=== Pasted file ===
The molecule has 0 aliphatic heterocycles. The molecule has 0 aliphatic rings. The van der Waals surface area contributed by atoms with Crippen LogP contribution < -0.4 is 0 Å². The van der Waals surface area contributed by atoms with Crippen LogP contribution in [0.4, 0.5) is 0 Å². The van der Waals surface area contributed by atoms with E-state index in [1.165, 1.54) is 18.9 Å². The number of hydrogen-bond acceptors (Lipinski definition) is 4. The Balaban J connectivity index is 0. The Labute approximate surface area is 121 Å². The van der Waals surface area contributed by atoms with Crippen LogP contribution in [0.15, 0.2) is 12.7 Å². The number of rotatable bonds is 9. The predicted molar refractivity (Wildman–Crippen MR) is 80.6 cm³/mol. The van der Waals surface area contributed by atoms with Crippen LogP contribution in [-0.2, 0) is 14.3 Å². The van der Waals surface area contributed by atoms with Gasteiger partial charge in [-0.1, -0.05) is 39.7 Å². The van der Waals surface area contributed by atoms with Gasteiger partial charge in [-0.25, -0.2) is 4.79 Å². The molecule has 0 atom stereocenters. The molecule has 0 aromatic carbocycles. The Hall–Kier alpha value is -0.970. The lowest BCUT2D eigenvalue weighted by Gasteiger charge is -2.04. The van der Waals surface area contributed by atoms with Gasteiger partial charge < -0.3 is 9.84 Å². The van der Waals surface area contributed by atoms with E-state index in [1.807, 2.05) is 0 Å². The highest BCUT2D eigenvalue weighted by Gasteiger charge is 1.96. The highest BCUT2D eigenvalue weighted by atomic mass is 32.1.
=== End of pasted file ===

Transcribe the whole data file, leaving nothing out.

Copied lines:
The molecule has 0 aliphatic heterocycles. The molecule has 0 aliphatic rings. The van der Waals surface area contributed by atoms with Crippen LogP contribution < -0.4 is 0 Å². The van der Waals surface area contributed by atoms with Crippen LogP contribution in [0.4, 0.5) is 0 Å². The van der Waals surface area contributed by atoms with E-state index in [1.165, 1.54) is 18.9 Å². The number of hydrogen-bond acceptors (Lipinski definition) is 4. The Balaban J connectivity index is 0. The Labute approximate surface area is 121 Å². The van der Waals surface area contributed by atoms with Crippen LogP contribution in [0.15, 0.2) is 12.7 Å². The number of rotatable bonds is 9. The predicted molar refractivity (Wildman–Crippen MR) is 80.6 cm³/mol. The van der Waals surface area contributed by atoms with Crippen LogP contribution in [-0.2, 0) is 14.3 Å². The van der Waals surface area contributed by atoms with Gasteiger partial charge in [-0.1, -0.05) is 39.7 Å². The van der Waals surface area contributed by atoms with Gasteiger partial charge in [-0.25, -0.2) is 4.79 Å². The molecule has 0 atom stereocenters. The molecule has 0 aromatic carbocycles. The Hall–Kier alpha value is -0.970. The lowest BCUT2D eigenvalue weighted by Gasteiger charge is -2.04. The van der Waals surface area contributed by atoms with Gasteiger partial charge < -0.3 is 9.84 Å². The van der Waals surface area contributed by atoms with E-state index in [1.807, 2.05) is 0 Å². The highest BCUT2D eigenvalue weighted by Gasteiger charge is 1.96. The highest BCUT2D eigenvalue weighted by atomic mass is 32.1.